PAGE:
Cyclone Fani: Indians shelter from cyclone's onslaught
A powerful cyclone has slammed into India's eastern coastline, bringing torrential rains and winds of up to 200 km/h (125mph).
Cyclone Fani, one of the most severe storms to hit the region in recent years, made landfall at 08:00 local time (02:30 GMT) on Friday.
More than one million people have been evacuated from the eastern state of Orissa, also called Odisha.
Eight people have been killed in India, according to the PTI news agency.
The cyclone made landfall in the tourist town of Puri, which is home to the 858-year-old Jagannath temple.
A state official told the AFP news agency that although official figures had not been confirmed, around 160 people had been injured in Puri alone.
Flooding has also been reported in several areas, and forecasters say a storm surge of 1.5m (5ft) could threaten low-lying homes.
India's Prime Minister, Narendra Modi said $140m (£106m) was being allocated for emergency relief.
Authorities in Bangladesh said one person had been killed by a tree, and that 14 villages were flooded as a tidal surge breached dams.
Around 400,000 people have been taken to shelters, officials told AFP.
What is the latest?
Numerous flights and train services in and out of the state have been cancelled, while schools and government offices are shut. Operations at three ports on India's eastern coast have also been shut down.
Naval warships and helicopters are on standby with medical teams and relief materials. The country's National Disaster Response Force (NDRF) has also deployed several teams there.
India's National Disaster Management Authority has warned people along the east coast, especially fishermen, not to go out to sea because the conditions are "phenomenal".
The agency said the "total destruction of thatched houses" was possible, as well as "extensive damage" to other structures.
The cyclone is expected to move towards Chittagong in Bangladesh in a weaker form on Saturday.
It coincides with high tides in the country, which may exacerbate potential flooding issues there.
The port city of Cox's Bazar, where hundreds of thousands of Rohingya refugees live in camps with minimal shelter, is also on alert. But the cyclone is currently not expected to hit the camps unless it changes path, which is not thought likely.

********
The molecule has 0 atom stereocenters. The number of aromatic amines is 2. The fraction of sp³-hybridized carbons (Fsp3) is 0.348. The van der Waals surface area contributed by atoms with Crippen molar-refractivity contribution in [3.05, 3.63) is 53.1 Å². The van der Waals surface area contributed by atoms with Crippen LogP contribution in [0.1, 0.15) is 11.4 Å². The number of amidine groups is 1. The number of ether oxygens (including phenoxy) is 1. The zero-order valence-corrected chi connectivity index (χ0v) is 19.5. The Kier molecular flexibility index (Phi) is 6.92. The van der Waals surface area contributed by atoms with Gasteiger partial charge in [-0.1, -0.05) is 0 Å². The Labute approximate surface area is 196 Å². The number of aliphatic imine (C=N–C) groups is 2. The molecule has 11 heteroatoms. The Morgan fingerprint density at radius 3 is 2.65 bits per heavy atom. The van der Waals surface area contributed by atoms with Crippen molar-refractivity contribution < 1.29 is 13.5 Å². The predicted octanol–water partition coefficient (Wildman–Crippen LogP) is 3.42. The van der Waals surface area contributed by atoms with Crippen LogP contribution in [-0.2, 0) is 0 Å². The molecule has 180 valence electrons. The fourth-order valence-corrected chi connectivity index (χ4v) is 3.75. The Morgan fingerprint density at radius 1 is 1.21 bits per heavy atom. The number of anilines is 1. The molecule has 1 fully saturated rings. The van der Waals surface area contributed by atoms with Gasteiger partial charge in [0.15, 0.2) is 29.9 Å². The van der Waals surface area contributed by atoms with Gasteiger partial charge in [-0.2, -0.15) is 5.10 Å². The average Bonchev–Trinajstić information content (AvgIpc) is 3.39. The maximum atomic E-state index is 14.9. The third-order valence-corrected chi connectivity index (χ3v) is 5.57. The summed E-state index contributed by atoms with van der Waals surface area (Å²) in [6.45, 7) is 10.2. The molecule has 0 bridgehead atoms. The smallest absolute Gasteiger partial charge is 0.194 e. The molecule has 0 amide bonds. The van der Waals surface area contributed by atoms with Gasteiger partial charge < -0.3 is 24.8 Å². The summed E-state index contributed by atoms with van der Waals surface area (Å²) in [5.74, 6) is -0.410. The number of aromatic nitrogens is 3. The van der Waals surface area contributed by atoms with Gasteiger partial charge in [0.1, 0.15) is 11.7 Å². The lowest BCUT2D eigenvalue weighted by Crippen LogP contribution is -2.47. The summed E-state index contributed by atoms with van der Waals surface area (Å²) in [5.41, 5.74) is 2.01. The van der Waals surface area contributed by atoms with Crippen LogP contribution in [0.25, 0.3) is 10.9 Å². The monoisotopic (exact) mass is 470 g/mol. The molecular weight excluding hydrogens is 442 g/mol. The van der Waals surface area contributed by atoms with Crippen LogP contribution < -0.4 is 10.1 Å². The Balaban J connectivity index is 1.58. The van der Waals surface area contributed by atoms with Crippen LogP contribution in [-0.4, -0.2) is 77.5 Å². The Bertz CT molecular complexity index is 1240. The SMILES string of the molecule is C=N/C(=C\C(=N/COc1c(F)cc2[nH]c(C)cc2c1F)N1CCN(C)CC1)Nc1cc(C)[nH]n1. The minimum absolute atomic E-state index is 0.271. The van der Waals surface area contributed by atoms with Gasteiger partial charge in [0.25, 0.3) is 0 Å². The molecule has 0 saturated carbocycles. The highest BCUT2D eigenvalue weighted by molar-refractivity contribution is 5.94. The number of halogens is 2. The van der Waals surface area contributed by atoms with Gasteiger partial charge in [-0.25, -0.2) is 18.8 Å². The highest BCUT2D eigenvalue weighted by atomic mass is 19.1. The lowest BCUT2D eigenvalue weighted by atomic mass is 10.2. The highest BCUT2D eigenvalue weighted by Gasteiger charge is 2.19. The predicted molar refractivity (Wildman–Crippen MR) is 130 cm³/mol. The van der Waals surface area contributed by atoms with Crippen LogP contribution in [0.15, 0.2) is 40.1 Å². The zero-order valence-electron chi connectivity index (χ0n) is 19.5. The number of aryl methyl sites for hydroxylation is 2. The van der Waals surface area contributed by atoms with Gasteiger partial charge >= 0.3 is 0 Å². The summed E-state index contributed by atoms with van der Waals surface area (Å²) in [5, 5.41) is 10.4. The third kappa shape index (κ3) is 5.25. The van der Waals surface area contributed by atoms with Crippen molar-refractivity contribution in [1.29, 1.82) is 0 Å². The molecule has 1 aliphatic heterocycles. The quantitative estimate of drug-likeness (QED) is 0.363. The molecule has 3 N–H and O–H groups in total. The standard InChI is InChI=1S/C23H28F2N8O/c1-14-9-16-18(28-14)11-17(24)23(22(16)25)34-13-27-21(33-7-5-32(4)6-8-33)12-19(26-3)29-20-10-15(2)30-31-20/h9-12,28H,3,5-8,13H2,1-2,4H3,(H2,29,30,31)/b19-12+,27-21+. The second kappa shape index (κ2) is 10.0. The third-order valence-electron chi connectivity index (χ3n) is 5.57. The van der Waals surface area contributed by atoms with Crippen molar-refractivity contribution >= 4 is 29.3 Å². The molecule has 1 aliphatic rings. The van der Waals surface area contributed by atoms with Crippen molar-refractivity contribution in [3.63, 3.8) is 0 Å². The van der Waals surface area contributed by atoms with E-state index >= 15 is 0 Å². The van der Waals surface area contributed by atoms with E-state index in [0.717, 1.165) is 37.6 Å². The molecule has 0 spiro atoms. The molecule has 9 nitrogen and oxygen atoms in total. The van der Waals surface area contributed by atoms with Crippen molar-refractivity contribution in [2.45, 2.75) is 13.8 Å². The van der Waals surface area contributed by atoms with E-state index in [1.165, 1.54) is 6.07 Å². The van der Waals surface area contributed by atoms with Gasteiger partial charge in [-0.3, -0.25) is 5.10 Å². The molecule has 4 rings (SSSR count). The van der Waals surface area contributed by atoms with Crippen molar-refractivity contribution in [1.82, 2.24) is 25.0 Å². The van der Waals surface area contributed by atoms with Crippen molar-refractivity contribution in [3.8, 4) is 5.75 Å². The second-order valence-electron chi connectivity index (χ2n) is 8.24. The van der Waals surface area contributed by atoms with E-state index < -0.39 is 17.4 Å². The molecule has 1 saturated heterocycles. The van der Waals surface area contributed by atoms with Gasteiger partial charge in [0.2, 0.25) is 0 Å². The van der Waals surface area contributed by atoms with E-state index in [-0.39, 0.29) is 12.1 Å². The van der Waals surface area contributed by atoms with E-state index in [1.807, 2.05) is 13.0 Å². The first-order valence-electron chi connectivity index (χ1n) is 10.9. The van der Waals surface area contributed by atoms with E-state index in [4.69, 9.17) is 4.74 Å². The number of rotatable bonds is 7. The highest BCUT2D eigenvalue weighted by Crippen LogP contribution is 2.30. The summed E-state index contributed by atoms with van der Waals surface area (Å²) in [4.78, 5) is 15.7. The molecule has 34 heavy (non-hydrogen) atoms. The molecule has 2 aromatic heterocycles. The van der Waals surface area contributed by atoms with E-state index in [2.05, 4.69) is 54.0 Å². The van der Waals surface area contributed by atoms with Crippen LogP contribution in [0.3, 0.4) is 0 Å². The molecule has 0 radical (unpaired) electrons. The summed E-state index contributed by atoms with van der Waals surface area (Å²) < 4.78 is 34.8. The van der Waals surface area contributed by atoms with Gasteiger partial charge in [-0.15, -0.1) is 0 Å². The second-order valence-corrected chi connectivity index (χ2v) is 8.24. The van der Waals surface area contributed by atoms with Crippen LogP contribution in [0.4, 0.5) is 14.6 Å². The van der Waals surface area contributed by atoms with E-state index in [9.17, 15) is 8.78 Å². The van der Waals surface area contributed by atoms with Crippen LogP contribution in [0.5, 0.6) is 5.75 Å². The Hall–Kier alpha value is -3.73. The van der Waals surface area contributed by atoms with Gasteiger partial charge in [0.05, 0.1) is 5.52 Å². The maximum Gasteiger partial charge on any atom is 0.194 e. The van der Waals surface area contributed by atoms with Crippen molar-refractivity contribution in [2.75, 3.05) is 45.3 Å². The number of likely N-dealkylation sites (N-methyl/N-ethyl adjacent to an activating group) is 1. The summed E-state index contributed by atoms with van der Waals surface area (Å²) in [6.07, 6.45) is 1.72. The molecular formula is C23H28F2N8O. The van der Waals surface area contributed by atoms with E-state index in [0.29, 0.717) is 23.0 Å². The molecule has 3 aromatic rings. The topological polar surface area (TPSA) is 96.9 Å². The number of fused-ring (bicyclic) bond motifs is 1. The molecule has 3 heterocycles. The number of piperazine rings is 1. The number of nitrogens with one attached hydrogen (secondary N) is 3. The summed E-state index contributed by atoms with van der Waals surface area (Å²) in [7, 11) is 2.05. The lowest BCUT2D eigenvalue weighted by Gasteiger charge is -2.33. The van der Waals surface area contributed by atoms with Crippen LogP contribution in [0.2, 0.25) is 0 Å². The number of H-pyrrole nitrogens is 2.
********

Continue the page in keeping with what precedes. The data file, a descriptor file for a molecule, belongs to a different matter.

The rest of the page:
How has India prepared?
In February the International Federation of Red Cross and Red Crescent Societies (IFRC) began distributing tarpaulins ahead of the region's "cyclone season" - but warned that if a deadly storm rolls in, shelters made of battered bamboo and shredded plastic would offer little protection.
The navy, the coast guard and the National Disaster Response Force have all been prepared for deployment.
Two ships with divers and doctors have been stationed at the southern port cities of Vishakapatnam and Chennai (formerly Madras), an official told local media.
In 2017, Cyclone Ockhi killed more than 200 people and displaced hundreds. In October last year, officials in Orissa evacuated hundreds of thousands of people when another cyclone struck.
But India has improved its protections and responses to these disasters in recent years. The state's most deadly cyclone on record took place in 1999, killing almost 10,000 people.
India's electoral commission has relaxed its rules about what the government can do during election periods so that the authorities can carry out relief work.
The country is in the middle of a multi-phased election which started last month.
Under normal circumstances the incumbent government has certain powers suspended, so that it can't announce new schemes or take new decisions during the voting period.
Although the election will continue until the end of May, Orissa has already voted.
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